All 10 entries tagged Chaosmosis

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November 21, 2005

Aerial by Kate Bush, a Deleuzian review by k–punk

Follow-up to Music Review: Aerial by Kate Bush from Transversality - Robert O'Toole

Always interesting blogger k-punk has posted a review of Aerial, the new Kate Bush double CD. His message is the same as mine: this is a really fascinating and complex record, coming from a writer with a special perspective on life, creativity and the world.

I like this description:

Deleuzian MOR: a numinous, luminous twitterscape of women-animal becomings, a hymn to light, and lightness.

Of course we don't need to suppose that she actually reads Deleuze (although I wouldn't rule it out). More importantly, she seems to have a deep insight into how artistic creativity works (and sometimes doesn't). Obviously that comes from being a compulsive and quite ambitious composer of soundscapes and words. But Aerial goes further, showing a reflective and very clever mind extending that understanding out from music and narrative to light, colour and the inhuman (animal). It's the relationship between these aesthetic planes that gives A Sky of Honey, which k-punk describes as "her most painterly record", its power and fascination. This is aesthetics as carried out reflectively by an artist. And she knows it – her interviews, including the recent Mark Radcliffe interview, contain indications of this.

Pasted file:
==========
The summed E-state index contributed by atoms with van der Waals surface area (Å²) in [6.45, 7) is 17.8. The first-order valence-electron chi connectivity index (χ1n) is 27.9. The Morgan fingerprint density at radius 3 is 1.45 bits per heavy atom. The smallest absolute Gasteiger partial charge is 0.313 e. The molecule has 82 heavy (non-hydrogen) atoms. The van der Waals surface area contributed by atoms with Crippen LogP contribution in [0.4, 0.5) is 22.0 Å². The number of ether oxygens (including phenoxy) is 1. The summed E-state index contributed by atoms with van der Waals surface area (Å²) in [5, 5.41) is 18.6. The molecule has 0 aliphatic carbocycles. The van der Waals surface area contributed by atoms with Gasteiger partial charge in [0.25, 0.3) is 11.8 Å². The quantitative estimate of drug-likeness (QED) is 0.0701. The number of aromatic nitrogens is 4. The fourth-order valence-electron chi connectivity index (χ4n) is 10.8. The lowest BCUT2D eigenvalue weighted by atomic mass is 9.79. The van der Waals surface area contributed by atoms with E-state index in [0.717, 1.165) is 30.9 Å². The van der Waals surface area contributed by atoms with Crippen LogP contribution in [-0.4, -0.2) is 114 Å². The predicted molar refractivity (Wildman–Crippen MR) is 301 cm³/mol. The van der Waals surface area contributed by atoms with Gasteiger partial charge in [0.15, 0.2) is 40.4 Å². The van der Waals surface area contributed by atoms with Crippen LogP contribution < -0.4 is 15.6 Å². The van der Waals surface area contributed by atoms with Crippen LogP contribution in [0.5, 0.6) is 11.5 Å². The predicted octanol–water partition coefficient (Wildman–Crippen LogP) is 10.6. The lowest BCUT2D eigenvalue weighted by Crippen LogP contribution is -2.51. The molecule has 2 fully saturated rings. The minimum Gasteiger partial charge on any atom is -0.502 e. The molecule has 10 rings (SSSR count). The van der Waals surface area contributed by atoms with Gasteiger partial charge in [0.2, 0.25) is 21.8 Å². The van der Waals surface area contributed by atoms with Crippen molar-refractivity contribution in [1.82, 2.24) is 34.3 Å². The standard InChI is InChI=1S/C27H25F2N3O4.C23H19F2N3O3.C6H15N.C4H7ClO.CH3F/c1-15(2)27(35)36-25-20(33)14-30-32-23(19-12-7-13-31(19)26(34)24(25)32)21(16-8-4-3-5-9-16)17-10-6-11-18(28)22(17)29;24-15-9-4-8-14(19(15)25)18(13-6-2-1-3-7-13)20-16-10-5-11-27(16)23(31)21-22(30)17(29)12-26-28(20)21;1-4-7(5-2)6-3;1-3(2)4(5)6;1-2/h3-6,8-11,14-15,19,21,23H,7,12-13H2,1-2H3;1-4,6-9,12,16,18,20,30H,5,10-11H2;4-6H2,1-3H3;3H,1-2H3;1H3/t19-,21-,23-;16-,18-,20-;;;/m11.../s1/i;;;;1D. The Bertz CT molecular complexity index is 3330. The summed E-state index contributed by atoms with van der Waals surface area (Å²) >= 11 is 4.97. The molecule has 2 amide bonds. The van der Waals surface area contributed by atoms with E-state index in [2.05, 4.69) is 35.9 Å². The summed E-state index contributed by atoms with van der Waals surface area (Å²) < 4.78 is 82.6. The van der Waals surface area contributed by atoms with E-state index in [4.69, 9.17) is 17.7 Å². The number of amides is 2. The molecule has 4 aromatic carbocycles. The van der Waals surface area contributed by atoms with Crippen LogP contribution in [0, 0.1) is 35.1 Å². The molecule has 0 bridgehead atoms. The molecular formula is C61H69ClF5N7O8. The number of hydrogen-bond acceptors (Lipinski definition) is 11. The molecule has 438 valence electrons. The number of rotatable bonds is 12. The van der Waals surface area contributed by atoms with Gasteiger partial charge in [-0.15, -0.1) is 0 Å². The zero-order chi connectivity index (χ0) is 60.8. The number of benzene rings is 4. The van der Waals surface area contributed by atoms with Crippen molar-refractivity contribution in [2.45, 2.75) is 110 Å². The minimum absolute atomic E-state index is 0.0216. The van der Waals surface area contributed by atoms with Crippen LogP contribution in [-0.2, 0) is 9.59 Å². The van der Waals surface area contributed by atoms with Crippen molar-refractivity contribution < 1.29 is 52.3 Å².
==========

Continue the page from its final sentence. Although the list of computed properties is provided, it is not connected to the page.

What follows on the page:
And what does this mean for Deleuzians? If you actually listen to what artists have to say about how they work and the material of their work, you will hear Deleuzianisms. That's not because they are necessarily Deleuzian, but rather, as in this case, that Deleuze and Guattari really understood art and aesthetic creativity.

Deleuzian Kate? Perhaps Bushian Deleuze.

k-punk's review is also worth reading for the artworks with which he illustrates it

November 15, 2005

Research Notes: porous minds and cracked–up agents

Follow-up to Research Notes: how radical can extended cognition be? from Transversality - Robert O'Toole